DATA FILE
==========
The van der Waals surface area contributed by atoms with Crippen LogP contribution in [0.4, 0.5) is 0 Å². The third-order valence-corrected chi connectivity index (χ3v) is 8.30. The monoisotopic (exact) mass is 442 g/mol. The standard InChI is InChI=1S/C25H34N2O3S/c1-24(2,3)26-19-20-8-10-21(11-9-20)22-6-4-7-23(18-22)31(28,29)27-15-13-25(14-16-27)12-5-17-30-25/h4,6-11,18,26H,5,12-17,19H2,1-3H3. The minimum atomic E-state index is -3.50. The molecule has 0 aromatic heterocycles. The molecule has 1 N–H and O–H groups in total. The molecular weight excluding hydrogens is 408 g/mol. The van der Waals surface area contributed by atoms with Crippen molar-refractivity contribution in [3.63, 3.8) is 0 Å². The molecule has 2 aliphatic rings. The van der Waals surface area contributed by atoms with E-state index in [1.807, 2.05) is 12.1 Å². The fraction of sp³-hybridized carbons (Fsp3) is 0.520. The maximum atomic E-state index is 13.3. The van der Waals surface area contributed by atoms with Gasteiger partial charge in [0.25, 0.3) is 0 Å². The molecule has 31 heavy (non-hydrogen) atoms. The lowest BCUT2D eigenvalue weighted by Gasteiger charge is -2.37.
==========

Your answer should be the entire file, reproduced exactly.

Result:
The van der Waals surface area contributed by atoms with Crippen LogP contribution in [0.4, 0.5) is 0 Å². The third-order valence-corrected chi connectivity index (χ3v) is 8.30. The monoisotopic (exact) mass is 442 g/mol. The standard InChI is InChI=1S/C25H34N2O3S/c1-24(2,3)26-19-20-8-10-21(11-9-20)22-6-4-7-23(18-22)31(28,29)27-15-13-25(14-16-27)12-5-17-30-25/h4,6-11,18,26H,5,12-17,19H2,1-3H3. The minimum atomic E-state index is -3.50. The molecule has 0 aromatic heterocycles. The molecule has 1 N–H and O–H groups in total. The molecular weight excluding hydrogens is 408 g/mol. The van der Waals surface area contributed by atoms with Crippen molar-refractivity contribution in [3.63, 3.8) is 0 Å². The molecule has 2 aliphatic rings. The van der Waals surface area contributed by atoms with E-state index in [1.807, 2.05) is 12.1 Å². The fraction of sp³-hybridized carbons (Fsp3) is 0.520. The maximum atomic E-state index is 13.3. The van der Waals surface area contributed by atoms with Gasteiger partial charge in [0.25, 0.3) is 0 Å². The molecule has 31 heavy (non-hydrogen) atoms. The lowest BCUT2D eigenvalue weighted by Gasteiger charge is -2.37.